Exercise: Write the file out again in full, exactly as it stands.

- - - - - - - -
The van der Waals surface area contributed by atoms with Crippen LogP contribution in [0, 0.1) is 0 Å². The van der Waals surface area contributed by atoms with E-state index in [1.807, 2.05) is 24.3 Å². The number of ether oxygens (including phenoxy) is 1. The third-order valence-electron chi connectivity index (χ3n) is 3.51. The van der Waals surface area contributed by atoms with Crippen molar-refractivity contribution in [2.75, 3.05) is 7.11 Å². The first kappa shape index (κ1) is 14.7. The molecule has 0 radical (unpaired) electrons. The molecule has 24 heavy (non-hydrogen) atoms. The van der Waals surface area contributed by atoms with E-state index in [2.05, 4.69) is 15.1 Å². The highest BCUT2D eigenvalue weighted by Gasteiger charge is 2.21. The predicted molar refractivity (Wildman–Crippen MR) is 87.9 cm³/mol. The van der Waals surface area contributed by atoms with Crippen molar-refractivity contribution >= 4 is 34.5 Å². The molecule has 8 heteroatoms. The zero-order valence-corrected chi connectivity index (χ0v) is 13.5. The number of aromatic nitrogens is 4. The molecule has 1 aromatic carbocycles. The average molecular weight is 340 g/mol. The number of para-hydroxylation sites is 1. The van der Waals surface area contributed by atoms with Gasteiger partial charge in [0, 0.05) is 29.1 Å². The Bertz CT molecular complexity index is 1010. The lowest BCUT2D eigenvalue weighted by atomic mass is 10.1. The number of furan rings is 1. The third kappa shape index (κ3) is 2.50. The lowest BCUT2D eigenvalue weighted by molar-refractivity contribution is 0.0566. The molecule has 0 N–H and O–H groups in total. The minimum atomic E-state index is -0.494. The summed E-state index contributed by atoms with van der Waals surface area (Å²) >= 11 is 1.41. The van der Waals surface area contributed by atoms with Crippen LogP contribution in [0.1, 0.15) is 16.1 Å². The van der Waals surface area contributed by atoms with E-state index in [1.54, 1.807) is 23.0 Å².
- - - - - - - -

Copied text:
The van der Waals surface area contributed by atoms with Crippen LogP contribution in [0, 0.1) is 0 Å². The van der Waals surface area contributed by atoms with E-state index in [1.807, 2.05) is 24.3 Å². The number of ether oxygens (including phenoxy) is 1. The third-order valence-electron chi connectivity index (χ3n) is 3.51. The van der Waals surface area contributed by atoms with Crippen molar-refractivity contribution in [2.75, 3.05) is 7.11 Å². The first kappa shape index (κ1) is 14.7. The molecule has 0 radical (unpaired) electrons. The molecule has 24 heavy (non-hydrogen) atoms. The van der Waals surface area contributed by atoms with E-state index in [2.05, 4.69) is 15.1 Å². The highest BCUT2D eigenvalue weighted by Gasteiger charge is 2.21. The predicted molar refractivity (Wildman–Crippen MR) is 87.9 cm³/mol. The van der Waals surface area contributed by atoms with Crippen molar-refractivity contribution >= 4 is 34.5 Å². The molecule has 8 heteroatoms. The zero-order valence-corrected chi connectivity index (χ0v) is 13.5. The number of aromatic nitrogens is 4. The molecule has 1 aromatic carbocycles. The average molecular weight is 340 g/mol. The number of para-hydroxylation sites is 1. The van der Waals surface area contributed by atoms with Gasteiger partial charge in [0, 0.05) is 29.1 Å². The Bertz CT molecular complexity index is 1010. The lowest BCUT2D eigenvalue weighted by atomic mass is 10.1. The number of furan rings is 1. The third kappa shape index (κ3) is 2.50. The lowest BCUT2D eigenvalue weighted by molar-refractivity contribution is 0.0566. The molecule has 0 N–H and O–H groups in total. The minimum atomic E-state index is -0.494. The summed E-state index contributed by atoms with van der Waals surface area (Å²) >= 11 is 1.41. The van der Waals surface area contributed by atoms with Crippen LogP contribution in [0.1, 0.15) is 16.1 Å². The van der Waals surface area contributed by atoms with E-state index in [1.54, 1.807) is 23.0 Å².